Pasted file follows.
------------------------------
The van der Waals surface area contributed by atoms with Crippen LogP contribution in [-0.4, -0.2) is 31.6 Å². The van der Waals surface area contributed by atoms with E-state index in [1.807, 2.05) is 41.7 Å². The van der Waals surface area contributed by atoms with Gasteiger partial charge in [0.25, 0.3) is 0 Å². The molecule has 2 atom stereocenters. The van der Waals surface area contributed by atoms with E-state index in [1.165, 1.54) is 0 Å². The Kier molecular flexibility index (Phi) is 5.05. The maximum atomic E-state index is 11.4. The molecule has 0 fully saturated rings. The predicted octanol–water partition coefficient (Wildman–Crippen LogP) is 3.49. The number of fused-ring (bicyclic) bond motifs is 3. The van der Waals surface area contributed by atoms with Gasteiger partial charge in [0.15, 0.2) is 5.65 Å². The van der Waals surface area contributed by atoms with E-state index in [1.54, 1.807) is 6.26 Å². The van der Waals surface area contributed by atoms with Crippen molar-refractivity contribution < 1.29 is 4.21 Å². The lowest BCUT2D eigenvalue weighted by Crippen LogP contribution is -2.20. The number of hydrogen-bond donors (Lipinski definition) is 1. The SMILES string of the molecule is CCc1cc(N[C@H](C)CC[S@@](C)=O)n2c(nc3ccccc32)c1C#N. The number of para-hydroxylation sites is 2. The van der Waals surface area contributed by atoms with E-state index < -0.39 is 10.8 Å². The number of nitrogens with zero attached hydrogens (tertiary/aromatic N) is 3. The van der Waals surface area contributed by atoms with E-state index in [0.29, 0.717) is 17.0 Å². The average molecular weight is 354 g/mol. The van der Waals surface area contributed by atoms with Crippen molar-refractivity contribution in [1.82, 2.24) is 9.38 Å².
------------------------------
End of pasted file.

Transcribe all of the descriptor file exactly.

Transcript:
The van der Waals surface area contributed by atoms with Crippen LogP contribution in [-0.4, -0.2) is 31.6 Å². The van der Waals surface area contributed by atoms with E-state index in [1.807, 2.05) is 41.7 Å². The van der Waals surface area contributed by atoms with Gasteiger partial charge in [0.25, 0.3) is 0 Å². The molecule has 2 atom stereocenters. The van der Waals surface area contributed by atoms with E-state index in [1.165, 1.54) is 0 Å². The Kier molecular flexibility index (Phi) is 5.05. The maximum atomic E-state index is 11.4. The molecule has 0 fully saturated rings. The predicted octanol–water partition coefficient (Wildman–Crippen LogP) is 3.49. The number of fused-ring (bicyclic) bond motifs is 3. The van der Waals surface area contributed by atoms with Gasteiger partial charge in [0.15, 0.2) is 5.65 Å². The van der Waals surface area contributed by atoms with E-state index in [1.54, 1.807) is 6.26 Å². The van der Waals surface area contributed by atoms with Crippen molar-refractivity contribution < 1.29 is 4.21 Å². The lowest BCUT2D eigenvalue weighted by Crippen LogP contribution is -2.20. The number of hydrogen-bond donors (Lipinski definition) is 1. The SMILES string of the molecule is CCc1cc(N[C@H](C)CC[S@@](C)=O)n2c(nc3ccccc32)c1C#N. The number of para-hydroxylation sites is 2. The van der Waals surface area contributed by atoms with E-state index < -0.39 is 10.8 Å². The number of nitrogens with zero attached hydrogens (tertiary/aromatic N) is 3. The van der Waals surface area contributed by atoms with E-state index in [0.29, 0.717) is 17.0 Å². The average molecular weight is 354 g/mol. The van der Waals surface area contributed by atoms with Crippen molar-refractivity contribution in [1.82, 2.24) is 9.38 Å².